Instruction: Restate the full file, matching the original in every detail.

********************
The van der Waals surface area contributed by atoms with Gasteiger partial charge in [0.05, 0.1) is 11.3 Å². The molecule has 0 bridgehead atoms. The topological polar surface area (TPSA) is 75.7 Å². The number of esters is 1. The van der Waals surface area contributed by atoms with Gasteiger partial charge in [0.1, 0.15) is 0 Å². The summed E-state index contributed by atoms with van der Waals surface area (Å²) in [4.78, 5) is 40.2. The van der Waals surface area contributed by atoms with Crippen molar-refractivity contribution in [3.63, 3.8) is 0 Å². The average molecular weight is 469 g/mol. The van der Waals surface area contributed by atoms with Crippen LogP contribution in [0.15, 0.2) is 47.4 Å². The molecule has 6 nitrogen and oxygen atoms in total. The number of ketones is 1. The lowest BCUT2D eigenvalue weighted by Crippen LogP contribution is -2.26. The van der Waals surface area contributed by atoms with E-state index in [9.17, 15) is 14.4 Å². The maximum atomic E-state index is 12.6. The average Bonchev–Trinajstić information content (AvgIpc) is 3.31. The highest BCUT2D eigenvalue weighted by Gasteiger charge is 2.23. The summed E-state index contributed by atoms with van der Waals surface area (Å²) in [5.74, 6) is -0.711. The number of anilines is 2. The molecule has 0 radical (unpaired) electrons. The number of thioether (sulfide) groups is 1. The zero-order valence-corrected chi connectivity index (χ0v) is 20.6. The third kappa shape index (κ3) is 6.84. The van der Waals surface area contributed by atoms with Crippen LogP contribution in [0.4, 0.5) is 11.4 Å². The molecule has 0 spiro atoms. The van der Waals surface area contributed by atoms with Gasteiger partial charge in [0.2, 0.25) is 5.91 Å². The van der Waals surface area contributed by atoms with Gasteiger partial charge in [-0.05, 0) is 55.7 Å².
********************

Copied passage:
The van der Waals surface area contributed by atoms with Gasteiger partial charge in [0.05, 0.1) is 11.3 Å². The molecule has 0 bridgehead atoms. The topological polar surface area (TPSA) is 75.7 Å². The number of esters is 1. The van der Waals surface area contributed by atoms with Gasteiger partial charge in [0.1, 0.15) is 0 Å². The summed E-state index contributed by atoms with van der Waals surface area (Å²) in [4.78, 5) is 40.2. The van der Waals surface area contributed by atoms with Crippen molar-refractivity contribution in [3.63, 3.8) is 0 Å². The average molecular weight is 469 g/mol. The van der Waals surface area contributed by atoms with Crippen LogP contribution in [0.15, 0.2) is 47.4 Å². The molecule has 6 nitrogen and oxygen atoms in total. The number of ketones is 1. The lowest BCUT2D eigenvalue weighted by Crippen LogP contribution is -2.26. The van der Waals surface area contributed by atoms with E-state index in [9.17, 15) is 14.4 Å². The maximum atomic E-state index is 12.6. The average Bonchev–Trinajstić information content (AvgIpc) is 3.31. The highest BCUT2D eigenvalue weighted by Gasteiger charge is 2.23. The summed E-state index contributed by atoms with van der Waals surface area (Å²) in [5.74, 6) is -0.711. The number of anilines is 2. The molecule has 0 radical (unpaired) electrons. The number of thioether (sulfide) groups is 1. The zero-order valence-corrected chi connectivity index (χ0v) is 20.6. The third kappa shape index (κ3) is 6.84. The van der Waals surface area contributed by atoms with Crippen LogP contribution in [0.4, 0.5) is 11.4 Å². The molecule has 0 spiro atoms. The van der Waals surface area contributed by atoms with Gasteiger partial charge in [0.2, 0.25) is 5.91 Å². The van der Waals surface area contributed by atoms with Gasteiger partial charge in [-0.05, 0) is 55.7 Å².